Frank Mills’s home at 246 Main Street in the town of Toomsboro, forty miles east of Macon in Wilkinson County, is not for sale. This would not be particularly noteworthy if not for the fact that practically the entire town around this eighty-nine-year-old man is.
Tucked between the Chattahoochee River and Bolton Road south of Vinings, Whittier Mill Village was built to house workers for the nearby textile mill during the cotton boom of the 1890s. It’s one of Atlanta’s oldest neighborhoods—and, comprising 30 acres and roughly 110 homes, it’s also one of the smallest.
The swath of north Atlanta west of I-75 inside I-285 was developed in the 19th century as an industrial hub around the CSX line. The area is home to quiet neighborhoods. But lately development, from warehouse conversions to a much-needed grocery store, has been booming in the area.
The metamorphosis of Alpharetta’s formerly sleepy downtown was no accident, albeit a few years behind the rest of metro Atlanta’s post–Great Recession construction boom.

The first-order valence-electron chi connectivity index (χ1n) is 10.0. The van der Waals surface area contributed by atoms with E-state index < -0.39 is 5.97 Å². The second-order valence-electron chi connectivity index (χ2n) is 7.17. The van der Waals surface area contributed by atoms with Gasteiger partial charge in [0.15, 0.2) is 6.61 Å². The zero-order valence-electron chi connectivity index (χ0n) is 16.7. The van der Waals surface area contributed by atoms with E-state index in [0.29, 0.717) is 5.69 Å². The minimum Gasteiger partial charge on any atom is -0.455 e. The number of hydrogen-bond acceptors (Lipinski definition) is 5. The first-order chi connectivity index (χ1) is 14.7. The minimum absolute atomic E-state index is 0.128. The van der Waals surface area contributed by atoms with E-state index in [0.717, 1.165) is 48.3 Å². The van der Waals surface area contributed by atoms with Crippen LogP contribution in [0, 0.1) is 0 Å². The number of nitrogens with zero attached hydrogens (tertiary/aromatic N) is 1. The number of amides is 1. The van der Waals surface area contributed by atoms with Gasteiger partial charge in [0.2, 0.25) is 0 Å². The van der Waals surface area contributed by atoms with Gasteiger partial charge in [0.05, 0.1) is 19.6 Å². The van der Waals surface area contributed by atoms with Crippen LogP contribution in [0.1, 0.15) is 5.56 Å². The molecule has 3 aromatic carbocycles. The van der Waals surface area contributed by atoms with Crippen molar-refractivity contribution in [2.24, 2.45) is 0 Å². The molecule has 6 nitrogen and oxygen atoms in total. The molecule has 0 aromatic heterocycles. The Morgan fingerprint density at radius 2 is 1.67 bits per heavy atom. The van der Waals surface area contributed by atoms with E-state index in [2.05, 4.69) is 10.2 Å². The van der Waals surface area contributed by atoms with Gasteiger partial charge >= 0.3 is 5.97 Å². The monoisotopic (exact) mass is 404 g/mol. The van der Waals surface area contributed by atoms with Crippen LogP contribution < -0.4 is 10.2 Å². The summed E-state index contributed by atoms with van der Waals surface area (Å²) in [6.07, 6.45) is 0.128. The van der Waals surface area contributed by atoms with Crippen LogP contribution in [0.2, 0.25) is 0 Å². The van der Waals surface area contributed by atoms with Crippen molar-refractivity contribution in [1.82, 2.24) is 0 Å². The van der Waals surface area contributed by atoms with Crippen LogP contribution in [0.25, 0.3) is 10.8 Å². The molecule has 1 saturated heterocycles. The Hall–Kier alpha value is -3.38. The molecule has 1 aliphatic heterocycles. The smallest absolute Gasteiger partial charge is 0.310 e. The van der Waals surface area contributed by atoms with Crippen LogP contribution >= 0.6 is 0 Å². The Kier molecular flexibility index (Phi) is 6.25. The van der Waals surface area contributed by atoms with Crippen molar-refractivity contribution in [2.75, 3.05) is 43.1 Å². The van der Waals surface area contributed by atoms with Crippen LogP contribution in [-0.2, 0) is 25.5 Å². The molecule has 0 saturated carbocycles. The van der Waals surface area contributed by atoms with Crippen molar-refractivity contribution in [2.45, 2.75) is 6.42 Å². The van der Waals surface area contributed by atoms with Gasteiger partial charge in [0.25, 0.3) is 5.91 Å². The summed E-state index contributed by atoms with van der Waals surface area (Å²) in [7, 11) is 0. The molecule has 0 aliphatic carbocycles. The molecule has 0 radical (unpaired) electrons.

At some point, I suppose, it will stop being a surprise that movie folks ask Atlanta to stand in for so many other places. Odd enough that Woodruff Park was a facsimile of seventies-era NYC complete with overflowing garbage cans and yellow cabs for Anchorman 2. But today, while strolling around our neighborhood, my husband and I came across a crew hard at work constructing a faux Rhode Island streetscape on a long-vacant lot at the corner of Kirkwood Avenue and Pearl Street in Cabbagetown, about the most quintessentially Southern pocket of Atlanta you could hope for.